Nor should you stack cups near the end of the line where customers are awaiting their drink. Maybe it only takes 5 seconds to grab a cup and head back to the where the beans and grinder are, but you can’t think in terms of how fast you can fulfill one order.

    If your business plan has revenue projections (which it totally should), you can figure out from that how many cups of coffee you’re expecting to serve in a day; multiply that number by the extra 5 seconds your cup placement costs you, and that’s how much time you’re wasting.

  • Configure your POS / order management system to handle the communication required to get the order from your customers’ mouths to your employees’ brains.

    With remote kitchen printers or displays screens, the simple act of entering the order can route all the necessary info directly to the appropriate station. Configure it so that if someone orders a cup of coffee and a bagel, the coffee order goes to the coffee station, and the bagel order goes to the food station.

    With names or order numbers attached, the two items can meet up at the end of each line and then  handed off to the person who ordered them.

    Photo by Nicholas Lundgaard (Flickr)
    Photo by Nicholas Lundgaard (Flickr)
  • Identify prep procedures that can be handled during slower times so that you’re never unprepared for the inevitable rush.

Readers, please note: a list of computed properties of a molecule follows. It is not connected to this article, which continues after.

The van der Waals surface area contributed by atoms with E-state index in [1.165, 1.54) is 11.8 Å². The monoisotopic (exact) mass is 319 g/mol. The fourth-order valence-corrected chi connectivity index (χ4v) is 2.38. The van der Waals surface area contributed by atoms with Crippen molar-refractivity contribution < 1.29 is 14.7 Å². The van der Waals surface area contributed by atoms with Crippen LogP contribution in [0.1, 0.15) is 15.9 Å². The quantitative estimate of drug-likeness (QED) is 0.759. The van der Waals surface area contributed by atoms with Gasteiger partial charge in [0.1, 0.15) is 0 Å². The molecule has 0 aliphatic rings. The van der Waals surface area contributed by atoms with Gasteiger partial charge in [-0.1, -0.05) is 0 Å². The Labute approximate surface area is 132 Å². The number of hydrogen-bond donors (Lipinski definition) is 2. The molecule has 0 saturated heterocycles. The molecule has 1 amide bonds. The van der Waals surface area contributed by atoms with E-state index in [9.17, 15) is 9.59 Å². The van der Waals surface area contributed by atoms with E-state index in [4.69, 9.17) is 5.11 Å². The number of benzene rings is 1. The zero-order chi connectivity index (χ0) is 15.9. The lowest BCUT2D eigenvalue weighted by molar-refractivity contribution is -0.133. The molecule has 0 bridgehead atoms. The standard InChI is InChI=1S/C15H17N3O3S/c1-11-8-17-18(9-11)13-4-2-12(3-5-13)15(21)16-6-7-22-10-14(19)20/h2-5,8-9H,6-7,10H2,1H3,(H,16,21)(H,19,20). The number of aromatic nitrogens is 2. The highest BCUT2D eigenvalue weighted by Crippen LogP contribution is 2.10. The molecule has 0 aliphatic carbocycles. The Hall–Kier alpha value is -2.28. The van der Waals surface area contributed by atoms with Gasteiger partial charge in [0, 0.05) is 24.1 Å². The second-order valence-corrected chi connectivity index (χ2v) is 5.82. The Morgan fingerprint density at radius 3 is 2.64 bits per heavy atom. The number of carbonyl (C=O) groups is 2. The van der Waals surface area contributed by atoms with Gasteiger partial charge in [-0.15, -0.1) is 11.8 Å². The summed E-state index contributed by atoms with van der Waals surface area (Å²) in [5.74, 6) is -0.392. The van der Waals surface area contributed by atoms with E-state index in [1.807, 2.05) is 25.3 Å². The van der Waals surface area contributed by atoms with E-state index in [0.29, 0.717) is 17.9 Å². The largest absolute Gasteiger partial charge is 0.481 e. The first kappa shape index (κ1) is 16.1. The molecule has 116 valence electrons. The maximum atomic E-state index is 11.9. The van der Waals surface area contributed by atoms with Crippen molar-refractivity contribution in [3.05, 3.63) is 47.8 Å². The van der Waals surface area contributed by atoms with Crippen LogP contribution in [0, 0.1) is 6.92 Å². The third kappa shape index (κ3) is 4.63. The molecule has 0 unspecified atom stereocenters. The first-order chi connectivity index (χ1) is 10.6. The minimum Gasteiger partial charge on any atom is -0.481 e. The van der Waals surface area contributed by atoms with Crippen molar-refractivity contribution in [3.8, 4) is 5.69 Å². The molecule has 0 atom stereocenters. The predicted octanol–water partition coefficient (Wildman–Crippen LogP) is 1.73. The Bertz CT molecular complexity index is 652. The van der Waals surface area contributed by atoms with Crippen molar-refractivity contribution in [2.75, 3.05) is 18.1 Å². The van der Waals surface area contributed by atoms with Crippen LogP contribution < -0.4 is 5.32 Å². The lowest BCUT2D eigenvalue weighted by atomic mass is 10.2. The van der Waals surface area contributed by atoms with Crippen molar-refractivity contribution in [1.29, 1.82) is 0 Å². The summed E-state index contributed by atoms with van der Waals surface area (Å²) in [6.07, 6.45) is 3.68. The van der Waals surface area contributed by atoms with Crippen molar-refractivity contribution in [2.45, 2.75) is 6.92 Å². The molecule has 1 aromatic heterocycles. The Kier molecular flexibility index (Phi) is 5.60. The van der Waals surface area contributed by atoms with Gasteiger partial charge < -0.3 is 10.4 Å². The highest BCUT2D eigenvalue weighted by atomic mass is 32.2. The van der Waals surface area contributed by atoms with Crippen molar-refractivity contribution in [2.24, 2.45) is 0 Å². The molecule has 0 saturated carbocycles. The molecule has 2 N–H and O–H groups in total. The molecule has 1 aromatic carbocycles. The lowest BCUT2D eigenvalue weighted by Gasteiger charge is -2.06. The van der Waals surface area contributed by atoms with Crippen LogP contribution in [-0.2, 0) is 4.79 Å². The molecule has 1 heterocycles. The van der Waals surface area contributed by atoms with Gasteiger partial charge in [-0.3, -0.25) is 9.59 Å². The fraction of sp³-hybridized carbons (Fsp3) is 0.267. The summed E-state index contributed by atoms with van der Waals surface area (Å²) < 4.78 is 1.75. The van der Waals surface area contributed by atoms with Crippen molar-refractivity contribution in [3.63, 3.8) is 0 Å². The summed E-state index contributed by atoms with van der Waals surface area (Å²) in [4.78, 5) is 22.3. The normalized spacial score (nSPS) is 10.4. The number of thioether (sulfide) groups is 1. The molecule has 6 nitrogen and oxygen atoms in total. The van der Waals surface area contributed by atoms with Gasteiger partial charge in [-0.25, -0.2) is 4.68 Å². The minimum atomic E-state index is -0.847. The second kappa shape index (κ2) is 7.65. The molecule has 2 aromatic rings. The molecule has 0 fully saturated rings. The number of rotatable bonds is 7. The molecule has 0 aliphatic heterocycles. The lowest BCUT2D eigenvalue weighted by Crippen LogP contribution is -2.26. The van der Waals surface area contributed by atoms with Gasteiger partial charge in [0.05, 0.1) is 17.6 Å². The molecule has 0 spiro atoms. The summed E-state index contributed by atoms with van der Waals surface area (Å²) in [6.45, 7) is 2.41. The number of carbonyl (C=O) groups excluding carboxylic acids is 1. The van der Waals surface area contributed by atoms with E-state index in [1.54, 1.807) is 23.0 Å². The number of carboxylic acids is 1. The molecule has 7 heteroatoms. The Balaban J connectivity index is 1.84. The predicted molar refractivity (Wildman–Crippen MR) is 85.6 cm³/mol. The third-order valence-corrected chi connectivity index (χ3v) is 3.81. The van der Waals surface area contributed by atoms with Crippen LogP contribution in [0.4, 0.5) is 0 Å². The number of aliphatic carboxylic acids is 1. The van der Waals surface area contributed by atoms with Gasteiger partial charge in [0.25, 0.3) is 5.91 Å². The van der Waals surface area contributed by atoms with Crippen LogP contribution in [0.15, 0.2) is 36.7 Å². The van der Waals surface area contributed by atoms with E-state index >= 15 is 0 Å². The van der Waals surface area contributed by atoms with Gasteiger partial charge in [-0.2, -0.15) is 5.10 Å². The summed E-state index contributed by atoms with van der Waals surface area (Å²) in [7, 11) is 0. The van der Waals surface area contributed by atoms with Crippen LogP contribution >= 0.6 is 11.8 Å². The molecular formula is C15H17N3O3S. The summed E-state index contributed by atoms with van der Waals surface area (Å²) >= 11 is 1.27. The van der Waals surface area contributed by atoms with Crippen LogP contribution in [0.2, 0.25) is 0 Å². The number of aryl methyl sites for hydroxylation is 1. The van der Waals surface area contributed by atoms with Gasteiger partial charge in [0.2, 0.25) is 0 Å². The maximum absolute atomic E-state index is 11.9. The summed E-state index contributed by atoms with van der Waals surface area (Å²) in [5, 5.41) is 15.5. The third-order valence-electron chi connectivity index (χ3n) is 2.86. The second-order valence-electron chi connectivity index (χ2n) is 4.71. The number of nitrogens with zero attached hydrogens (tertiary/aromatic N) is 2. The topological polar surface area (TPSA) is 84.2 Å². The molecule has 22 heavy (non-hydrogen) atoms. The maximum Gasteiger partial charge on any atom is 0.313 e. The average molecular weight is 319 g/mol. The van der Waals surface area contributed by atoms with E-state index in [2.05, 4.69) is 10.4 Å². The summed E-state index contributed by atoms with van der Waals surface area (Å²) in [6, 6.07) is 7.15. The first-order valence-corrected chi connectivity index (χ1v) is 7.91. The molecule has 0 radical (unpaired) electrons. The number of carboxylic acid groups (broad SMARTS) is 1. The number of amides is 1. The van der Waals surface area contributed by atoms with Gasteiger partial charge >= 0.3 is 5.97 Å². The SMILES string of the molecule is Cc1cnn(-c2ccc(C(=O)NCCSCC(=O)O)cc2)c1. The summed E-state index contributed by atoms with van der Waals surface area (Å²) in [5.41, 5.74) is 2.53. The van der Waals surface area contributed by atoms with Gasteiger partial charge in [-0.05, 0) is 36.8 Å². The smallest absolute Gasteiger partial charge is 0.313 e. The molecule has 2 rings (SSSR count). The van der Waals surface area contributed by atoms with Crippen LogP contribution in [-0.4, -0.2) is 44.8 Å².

Refilling coffee urns, cleaning up stations, adding more beans to the grinder—these are all things that take time away from your customers if they’re done at an inopportune moment.

    Meanwhile, your employees shouldn’t be on a break just because no one’s in the store. Breaks are for break time, and downtime is the perfect opportunity to get things in order to keep the work flowing when your next batch of customers arrives.

  • Document your workflow as you’ve defined it and leave it somewhere that’s centrally accessible for easy reference.

    That doesn’t just mean a printout hanging on a wall—using time management add-ons like TimeForge, for example, you can create a set of digital files that can be used to onboard/train new employees. And if you update any procedures, there’s just one place your employees will have to look to stay up to speed on the processes you’ve altered.